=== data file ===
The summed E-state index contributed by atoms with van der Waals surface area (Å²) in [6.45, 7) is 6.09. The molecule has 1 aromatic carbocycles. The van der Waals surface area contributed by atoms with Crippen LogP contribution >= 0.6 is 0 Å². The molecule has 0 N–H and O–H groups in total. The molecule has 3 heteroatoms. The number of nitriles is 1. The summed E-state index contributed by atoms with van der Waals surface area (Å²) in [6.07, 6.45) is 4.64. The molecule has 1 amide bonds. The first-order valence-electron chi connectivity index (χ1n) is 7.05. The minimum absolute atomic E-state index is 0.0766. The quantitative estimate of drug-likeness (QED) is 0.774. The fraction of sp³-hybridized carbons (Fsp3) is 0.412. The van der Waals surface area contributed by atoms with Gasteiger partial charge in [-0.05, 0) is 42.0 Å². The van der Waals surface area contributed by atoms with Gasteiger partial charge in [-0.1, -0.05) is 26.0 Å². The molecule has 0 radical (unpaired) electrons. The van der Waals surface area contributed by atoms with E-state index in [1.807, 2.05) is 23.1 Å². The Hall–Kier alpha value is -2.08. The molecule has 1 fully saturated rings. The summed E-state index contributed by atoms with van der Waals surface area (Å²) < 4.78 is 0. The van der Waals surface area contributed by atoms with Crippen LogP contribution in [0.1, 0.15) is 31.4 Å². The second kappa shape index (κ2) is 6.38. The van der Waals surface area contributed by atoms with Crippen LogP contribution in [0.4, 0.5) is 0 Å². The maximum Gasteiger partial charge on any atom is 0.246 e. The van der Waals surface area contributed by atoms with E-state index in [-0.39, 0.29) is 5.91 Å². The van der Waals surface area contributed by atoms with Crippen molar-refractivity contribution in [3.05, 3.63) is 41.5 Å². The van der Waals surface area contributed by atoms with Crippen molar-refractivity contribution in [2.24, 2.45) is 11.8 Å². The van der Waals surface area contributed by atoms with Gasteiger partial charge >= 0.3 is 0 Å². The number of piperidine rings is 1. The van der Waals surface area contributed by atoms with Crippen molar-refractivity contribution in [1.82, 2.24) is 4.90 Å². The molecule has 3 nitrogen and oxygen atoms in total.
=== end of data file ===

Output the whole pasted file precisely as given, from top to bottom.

The summed E-state index contributed by atoms with van der Waals surface area (Å²) in [6.45, 7) is 6.09. The molecule has 1 aromatic carbocycles. The van der Waals surface area contributed by atoms with Crippen LogP contribution >= 0.6 is 0 Å². The molecule has 0 N–H and O–H groups in total. The molecule has 3 heteroatoms. The number of nitriles is 1. The summed E-state index contributed by atoms with van der Waals surface area (Å²) in [6.07, 6.45) is 4.64. The molecule has 1 amide bonds. The first-order valence-electron chi connectivity index (χ1n) is 7.05. The minimum absolute atomic E-state index is 0.0766. The quantitative estimate of drug-likeness (QED) is 0.774. The fraction of sp³-hybridized carbons (Fsp3) is 0.412. The van der Waals surface area contributed by atoms with Gasteiger partial charge in [-0.05, 0) is 42.0 Å². The van der Waals surface area contributed by atoms with Gasteiger partial charge in [-0.1, -0.05) is 26.0 Å². The molecule has 0 radical (unpaired) electrons. The van der Waals surface area contributed by atoms with E-state index in [1.807, 2.05) is 23.1 Å². The Hall–Kier alpha value is -2.08. The molecule has 1 fully saturated rings. The summed E-state index contributed by atoms with van der Waals surface area (Å²) < 4.78 is 0. The van der Waals surface area contributed by atoms with Crippen LogP contribution in [0.1, 0.15) is 31.4 Å². The second kappa shape index (κ2) is 6.38. The van der Waals surface area contributed by atoms with Crippen LogP contribution in [0.4, 0.5) is 0 Å². The maximum Gasteiger partial charge on any atom is 0.246 e. The van der Waals surface area contributed by atoms with E-state index in [-0.39, 0.29) is 5.91 Å². The van der Waals surface area contributed by atoms with Crippen molar-refractivity contribution in [3.05, 3.63) is 41.5 Å². The van der Waals surface area contributed by atoms with Crippen molar-refractivity contribution in [2.24, 2.45) is 11.8 Å². The van der Waals surface area contributed by atoms with Gasteiger partial charge >= 0.3 is 0 Å². The number of piperidine rings is 1. The van der Waals surface area contributed by atoms with Crippen molar-refractivity contribution in [1.82, 2.24) is 4.90 Å². The molecule has 3 nitrogen and oxygen atoms in total.